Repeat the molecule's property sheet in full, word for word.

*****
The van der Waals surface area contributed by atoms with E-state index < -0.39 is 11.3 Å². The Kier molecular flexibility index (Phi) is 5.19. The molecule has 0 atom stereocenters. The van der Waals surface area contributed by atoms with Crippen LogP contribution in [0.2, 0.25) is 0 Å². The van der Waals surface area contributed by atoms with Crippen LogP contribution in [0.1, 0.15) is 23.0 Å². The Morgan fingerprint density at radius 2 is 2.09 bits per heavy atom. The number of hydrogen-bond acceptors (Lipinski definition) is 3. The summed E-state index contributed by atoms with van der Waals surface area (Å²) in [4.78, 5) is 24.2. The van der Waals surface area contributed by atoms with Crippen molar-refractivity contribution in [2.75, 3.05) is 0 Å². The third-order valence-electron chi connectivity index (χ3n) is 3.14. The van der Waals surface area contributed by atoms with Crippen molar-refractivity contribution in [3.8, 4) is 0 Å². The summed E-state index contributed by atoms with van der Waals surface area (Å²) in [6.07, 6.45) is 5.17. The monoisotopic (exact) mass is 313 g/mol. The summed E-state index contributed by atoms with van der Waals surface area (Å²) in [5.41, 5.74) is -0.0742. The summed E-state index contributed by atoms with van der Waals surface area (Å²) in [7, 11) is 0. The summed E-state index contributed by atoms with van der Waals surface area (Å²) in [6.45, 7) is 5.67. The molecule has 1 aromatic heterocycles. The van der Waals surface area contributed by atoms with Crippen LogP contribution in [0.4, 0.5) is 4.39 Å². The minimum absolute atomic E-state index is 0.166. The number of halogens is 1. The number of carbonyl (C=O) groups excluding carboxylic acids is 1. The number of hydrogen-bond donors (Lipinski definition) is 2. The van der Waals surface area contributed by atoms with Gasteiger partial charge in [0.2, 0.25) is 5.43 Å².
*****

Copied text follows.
The van der Waals surface area contributed by atoms with E-state index < -0.39 is 11.3 Å². The Kier molecular flexibility index (Phi) is 5.19. The molecule has 0 atom stereocenters. The van der Waals surface area contributed by atoms with Crippen LogP contribution in [0.2, 0.25) is 0 Å². The van der Waals surface area contributed by atoms with Crippen LogP contribution in [0.1, 0.15) is 23.0 Å². The Morgan fingerprint density at radius 2 is 2.09 bits per heavy atom. The number of hydrogen-bond acceptors (Lipinski definition) is 3. The summed E-state index contributed by atoms with van der Waals surface area (Å²) in [4.78, 5) is 24.2. The van der Waals surface area contributed by atoms with Crippen molar-refractivity contribution in [2.75, 3.05) is 0 Å². The third-order valence-electron chi connectivity index (χ3n) is 3.14. The van der Waals surface area contributed by atoms with Crippen molar-refractivity contribution in [3.8, 4) is 0 Å². The summed E-state index contributed by atoms with van der Waals surface area (Å²) in [6.07, 6.45) is 5.17. The monoisotopic (exact) mass is 313 g/mol. The summed E-state index contributed by atoms with van der Waals surface area (Å²) in [5.41, 5.74) is -0.0742. The summed E-state index contributed by atoms with van der Waals surface area (Å²) in [7, 11) is 0. The summed E-state index contributed by atoms with van der Waals surface area (Å²) in [6.45, 7) is 5.67. The molecule has 1 aromatic heterocycles. The van der Waals surface area contributed by atoms with Crippen LogP contribution in [0.4, 0.5) is 4.39 Å². The minimum absolute atomic E-state index is 0.166. The number of halogens is 1. The number of carbonyl (C=O) groups excluding carboxylic acids is 1. The number of hydrogen-bond donors (Lipinski definition) is 2. The van der Waals surface area contributed by atoms with Gasteiger partial charge in [0.2, 0.25) is 5.43 Å².